Percy Kelly (Whitehaven and St Bees)

Whitehaven and St Bees

Because I had already completed the Whtehaven trail I started the walk from the Candlestick chimney at the south of the harbour. It was a nice clear day.

The Candlestick chimney was a ventilation shaft for a mine that extended 4 miles under the see. It was allegedly modelled on a candlestick from Whitehaven castle.

A short distance past the Candlestick is house which was supposed to be the home of Jonathon Swift the writer of 'Gulliver's Travels'.

The Candlestick and Jonathon Swifts house.

I pushed on towards the Haig pit Museum. Kelly made many sketches of the the pit and its machinery but unfortunately the museum has permanently closed so I was not able to see some of the things he sketched.  

The Haig pit closed in 1986
A sketch by Kelly of some of the
machinery in the pit.

From the Haig pit I walked down to Saltom Pit by the sea front. Saltom pit closed in 1848 and it is said that children as young as ten worked in the coal mine.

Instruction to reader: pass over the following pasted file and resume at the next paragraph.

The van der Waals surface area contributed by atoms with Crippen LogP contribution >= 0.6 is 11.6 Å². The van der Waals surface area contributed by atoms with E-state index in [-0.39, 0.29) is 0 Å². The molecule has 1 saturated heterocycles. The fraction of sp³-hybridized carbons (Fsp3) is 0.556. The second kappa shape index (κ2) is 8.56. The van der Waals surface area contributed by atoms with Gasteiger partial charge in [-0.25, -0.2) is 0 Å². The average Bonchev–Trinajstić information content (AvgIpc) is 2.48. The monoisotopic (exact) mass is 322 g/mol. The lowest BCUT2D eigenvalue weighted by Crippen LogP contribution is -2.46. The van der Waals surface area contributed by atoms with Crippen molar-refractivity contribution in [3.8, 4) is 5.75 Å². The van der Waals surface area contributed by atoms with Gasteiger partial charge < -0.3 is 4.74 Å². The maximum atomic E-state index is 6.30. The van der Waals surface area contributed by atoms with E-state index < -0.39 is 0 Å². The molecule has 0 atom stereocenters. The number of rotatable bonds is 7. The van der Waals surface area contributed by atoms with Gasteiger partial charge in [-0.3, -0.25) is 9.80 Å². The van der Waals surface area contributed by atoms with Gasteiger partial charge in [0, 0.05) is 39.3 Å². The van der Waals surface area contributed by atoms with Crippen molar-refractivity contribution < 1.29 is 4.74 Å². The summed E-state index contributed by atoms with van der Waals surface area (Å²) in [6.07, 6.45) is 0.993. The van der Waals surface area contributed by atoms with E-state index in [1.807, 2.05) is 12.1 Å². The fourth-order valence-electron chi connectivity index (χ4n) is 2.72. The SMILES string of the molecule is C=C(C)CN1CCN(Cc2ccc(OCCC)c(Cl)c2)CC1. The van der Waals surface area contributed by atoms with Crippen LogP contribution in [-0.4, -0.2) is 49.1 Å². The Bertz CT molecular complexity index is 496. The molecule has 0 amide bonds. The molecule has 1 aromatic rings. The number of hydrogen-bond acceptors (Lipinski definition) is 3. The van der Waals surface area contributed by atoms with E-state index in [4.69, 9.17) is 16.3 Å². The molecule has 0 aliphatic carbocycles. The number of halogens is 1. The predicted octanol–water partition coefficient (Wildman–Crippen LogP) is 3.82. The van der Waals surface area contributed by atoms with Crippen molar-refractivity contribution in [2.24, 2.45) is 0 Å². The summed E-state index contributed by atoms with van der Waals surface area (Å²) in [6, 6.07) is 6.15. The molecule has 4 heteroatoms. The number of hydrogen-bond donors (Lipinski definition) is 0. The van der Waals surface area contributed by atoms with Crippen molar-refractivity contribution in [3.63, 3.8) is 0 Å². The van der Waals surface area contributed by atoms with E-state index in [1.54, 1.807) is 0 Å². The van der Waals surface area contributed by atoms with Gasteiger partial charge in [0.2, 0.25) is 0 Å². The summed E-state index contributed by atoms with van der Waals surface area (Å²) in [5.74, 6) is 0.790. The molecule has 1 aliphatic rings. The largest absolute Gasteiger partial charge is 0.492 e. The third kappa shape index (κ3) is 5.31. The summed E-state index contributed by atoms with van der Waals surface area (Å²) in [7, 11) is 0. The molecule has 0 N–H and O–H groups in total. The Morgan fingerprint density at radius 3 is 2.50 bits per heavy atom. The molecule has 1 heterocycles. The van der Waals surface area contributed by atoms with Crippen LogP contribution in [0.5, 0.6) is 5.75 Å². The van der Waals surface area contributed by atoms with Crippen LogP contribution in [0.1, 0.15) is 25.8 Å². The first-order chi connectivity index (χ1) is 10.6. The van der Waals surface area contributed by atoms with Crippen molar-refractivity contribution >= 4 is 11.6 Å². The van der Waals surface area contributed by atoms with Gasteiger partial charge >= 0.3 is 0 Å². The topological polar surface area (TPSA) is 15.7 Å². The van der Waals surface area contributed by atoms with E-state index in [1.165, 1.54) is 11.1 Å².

The remains of Saltom Pit
In its day Saltom pit was the first undersea pit in England. A engineer called Spedding worked on the pit design.

Sandwith light house is now privately owned and
is no longer operational

The trail then takes us past Sandwith lighthouse, (I wondered if Kelly ever painted a closeup of the lighthouse) and onto Fleswick baye.

Fleswick baye is only accessible by foot or by boat and was apparently used by smugglers.

It is stated that Kelly was obsessive about his appearance and liked to sunbath Fleswick beach would have offered a quiet location to both paint and sunbath.

From Fleswick baye I pushed on to St Bees. I felt relieved to see the village after my long hot walk.

St Bees

Kelly made some sketches of St Bees including this charcoal drawing below. The drawing has quite a dark mood. It has a very simple colour pallet and not much contrast with most of sketch being very dark. The sketch has it's focus on the St Bega's Prioy and has a definite fore, mid and background. I think that the trees were made by a simple rubbing motion and they look quite messy but makes picture more interesting. 

A 'dark' St Bega's priory

Kelly made some much brighter sketches of St Bees. This image below is again quite a simple line drawing typical of Kelly's style. It is easy to find the place where Kelly sketched this image.

This view of Kelly's sketch was easily recognisable